Despite its capabilities, the Air Force didn’t want the B-1B. No matter how sexy a Cold War killer it was, without stealth, its ability to penetrate highly contested airspace came under increasing doubt, besides it was just a bit too long in the tooth, a money sponge sucking up resources for new hardware. The Air Force didn’t want the Navy to have it either. Bombing was firmly within the realm of Air Force mission sets and who needed the competition; besides, the Navy had their P-8 Poseidons to prowl the oceans.

Oddly enough, the Navy was in violent agreement and did not wish to take custody of the aging platform. Not only were they expensive, but philosophically, operating the B-1B was de facto proof that aircraft carriers were vulnerable to shore-based bombers firing standoff weapons, and the Air Force did not need any help making that argument. But a shipbuilding program crippled by persistent economic recession, a suspicious shipyard fire that scrapped the USS Abraham Lincoln, and the cancelation of USS Doris Miller meant that the Navy had a power projection problem in the Pacific ocean. 

Boeing lobbyists, Congress, and a dusted-off RAND study forced the matter and twelve B-1B Lancers were regenerated from Davis-Monthan’s Type 1000 storage and bailed to the U.S. Navy. Six were based in Japan, six in Guam. 

 Only one would make it to the fight. 


“What are we doing?” asked Lenihan.

“I don’t know yet.” Cohen had a digital copy of yesterday’s intel brief on his secure tablet with the last known positions of the three Chinese Carrier Strike Groups. Very unusual for all three to be at sea at the same time. The Chinese had claimed it was an exercise. 

He rotated through Guam center, tower, and ground frequencies. Dead air. The frequencies for Guam International Airport were also quiet. No sense in taking out one airfield and leaving the other. 

“Lenny, you are gonna have to run both defense and offense. Load up the ESM library so we can see who is out here with us.” 

“We’re only half a crew and we don’t have orders,” said Lenihan.

“We will just do our jobs,” said Cohen. “Best we can.”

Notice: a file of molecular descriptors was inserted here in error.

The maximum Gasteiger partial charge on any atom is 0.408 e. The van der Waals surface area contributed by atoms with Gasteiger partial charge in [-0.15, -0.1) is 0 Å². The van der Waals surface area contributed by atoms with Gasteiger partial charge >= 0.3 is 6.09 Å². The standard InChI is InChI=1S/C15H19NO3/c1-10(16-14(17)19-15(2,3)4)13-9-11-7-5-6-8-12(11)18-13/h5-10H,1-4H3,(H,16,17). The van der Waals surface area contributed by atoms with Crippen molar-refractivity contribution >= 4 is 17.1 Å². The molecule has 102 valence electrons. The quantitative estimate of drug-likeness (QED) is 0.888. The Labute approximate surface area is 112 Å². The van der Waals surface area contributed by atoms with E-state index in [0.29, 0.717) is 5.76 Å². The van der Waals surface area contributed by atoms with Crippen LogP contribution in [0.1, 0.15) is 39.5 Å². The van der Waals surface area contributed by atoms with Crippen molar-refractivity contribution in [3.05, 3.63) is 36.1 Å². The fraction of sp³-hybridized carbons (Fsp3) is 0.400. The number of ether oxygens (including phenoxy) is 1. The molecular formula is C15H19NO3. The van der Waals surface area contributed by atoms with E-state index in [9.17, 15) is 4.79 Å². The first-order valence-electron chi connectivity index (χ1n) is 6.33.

Lenihan looked hesitant but finally said, “I’m on it.” He left the cockpit to take his position at the Offensive Weapon Systems Operator’s station behind the cockpit.


Calmer now, Cohen took the time to organize his cockpit and back himself up with his NATOPS checklist. What did he know?

GPS and SATCOM systems were down. Earth’s orbit was probably a tumbling satellite graveyard. No way to get confirmation or authorization. Bone Daddy’s inertial navigation system was upgraded with the new MAGNAV system so he knew where he was in the world. He flew undamaged over a blue Pacific Ocean darted with sunlight after a horrific ballistic missile attack that destroyed Andersen. With the aux tank in the forward bay, he had nine hours of fuel, enough for Taiwan and back. Bone Daddy was alone and loaded for a sea denial mission. 

Fights on. 

Time to deny the sea.

“Library is loaded. I’m getting hits. Nothing military. Commercial navigation radars. Developing passive tracks,” said Lenihan over the ICS.

“Okay, thanks,” said Cohen.

Cohen thought of his wife and how scared she must be. If she was still alive. He went there, indulging his inner darkness. How screwed up the world must be for her to be a casualty before him. “Find me something Chinese and military to shoot at.”


Airman Morales’s head throbbed and blood ran into his eyes from a gash across his forehead. He felt scalped. He scooped pulverized concrete debris with the front loader’s bucket and as it rolled forward a blackened human torso tumbled into view. Intestines spooled out from the ruptured body and the remains fell out of sight. Between the broken-up dead and the toxic smoke, the smell was atrocious, and with the tropical heat, the stench would only get worse. He stopped and vomited between his legs.

“What the hell are you doing?” yelled Master Sergeant Grady.

“Master Sergeant, there’s people in the…”

“No. We don’t have time. Fill those holes in the runway. Just do it.”

Morales nodded. If a man with third degree burns and half a uniform gave you orders, you followed. Besides, he was the only one within sight that had his shit together.

“There is a bird out there, Morales. It needs to come home,” explained the Master Sergeant.

How could you tell? thought Morales. Cratered runways. Flattened buildings. Blasted aircraft. Fires burned everywhere and no one was putting them out. It was like a malignant god had reached down and stirred the Earth. Everything was chaos except for the Master Sergeant. Morales wiped his sour mouth and nodded in affirmation. His head pounded. Smoke stung his eyes.

Stop thinking. 

Start doing. 

Nothing easier than filling holes and there were more than enough to keep him busy. 

The front loader’s engine drowned out the screams of the nearly dead.


“I got something. Someone broke EMCON,” said Lenihan. “A single hit on a Type 348 fire control radar associated with 37 millimeter close-in weapon system. Mounted on multiple classes of Chinese warships. Bears 002, indefinite range. It lasted about 15 seconds.”

“Okay turning to. Keep me updated.” He flew hands on at 1500 feet above the Pacific. BARALT hold on. RADALT hold off. Unlikely that radar altimeter emissions would travel far enough for detection, but before a few hours ago, missiles raining down on Guam were also considered unlikely. He was much calmer. The routine demands of flying focused his mind. Let the training win.